Many have suspected for years that perhaps some high profile banks have been involved in corruption with market rigging, and in 2012 many felt vindicated after the LIBOR scandal was exposed. Libor is a global benchmark interest rate that is used to set financial deals that are worth hundreds of trillions of dollars. And it has been alleged that a variety of banks had conspired in order to submit false figures. And now, the U.S. Court of Appeals for Second Circuit in Manhattan says that potential lawsuits over the scandal could possibly bankrupt many highly-established multinational banks.
Since the scandal first broke, several banks have been fined in regards to the allegations, like Barclays Bank, JP Morgan, and others. It is said that at least 16 multinational banks are now facing lawsuits in the U.S. over their alleged manipulation in the market. U.K. Bank Barclays has already plead guilty to market rigging in 2012 and they paid US $455 million as a result, along with the CEO resigning. U.K. Prosecutors allege that numerous traders were involved from various banks and that together they conspired to rig the market. Along with Barclays, Citibank has also agreed to pay $425 million as well over allegations of inter-bank rate rigging. Thus far, at least five multinational banks have paid over $5 billion collectively in regards to the LIBOR accusations.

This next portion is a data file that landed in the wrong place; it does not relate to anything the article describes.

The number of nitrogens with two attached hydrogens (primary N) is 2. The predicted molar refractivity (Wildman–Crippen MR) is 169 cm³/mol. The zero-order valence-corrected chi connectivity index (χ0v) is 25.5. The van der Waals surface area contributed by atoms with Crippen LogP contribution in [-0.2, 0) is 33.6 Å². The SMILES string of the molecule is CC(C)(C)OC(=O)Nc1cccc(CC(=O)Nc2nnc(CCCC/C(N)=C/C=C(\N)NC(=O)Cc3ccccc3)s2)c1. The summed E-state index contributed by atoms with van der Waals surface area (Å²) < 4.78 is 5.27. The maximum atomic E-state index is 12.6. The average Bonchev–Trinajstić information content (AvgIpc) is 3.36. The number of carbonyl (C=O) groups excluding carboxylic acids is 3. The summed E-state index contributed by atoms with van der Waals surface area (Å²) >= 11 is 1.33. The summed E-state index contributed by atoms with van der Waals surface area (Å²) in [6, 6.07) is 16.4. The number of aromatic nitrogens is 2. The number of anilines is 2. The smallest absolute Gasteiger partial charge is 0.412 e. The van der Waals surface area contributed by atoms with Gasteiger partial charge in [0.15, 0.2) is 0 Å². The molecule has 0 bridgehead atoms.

Aside from Barclays and Citibank, some of the other banks that are said to be involved are: Bank of America, Royal Bank of Canada, Royal Bank of Scotland, Deutsche Bank, HSBC, and others. It is expected that many will end-up settling because if they don't and they take the case to court, these lawsuits could eventually bankrupt RBC and these other banks. For now, a spokesperson for RBC has said that the Second Circuit decision doesn't indicate any findings against RBC in a court of law and they plan to fight to defend themselves. They also claim that no government body or regulator agency has called for any proceedings or punishments against RBC over the LIBOR accusations. Over the last several years, the Royal Bank of Scotland, Deutsche Bank, JP Morgan, Swiss Bank, and Barclays, have each been fined by financial regulators for the wrongdoing.
So where is all that money, the hundreds of billions that the banks have paid as punishment over the scandal, going exactly? "To the government, not to the innocent lenders who overpaid because LIBOR was over-calculated," says Judge Andrew Napolitano. "You're talking about millions of loans and trillions of dollars," in this LIBOR scandal, and "this may very well be one of the largest instances of bank-orchestrated fraud in the history of the world," says Napolitano.
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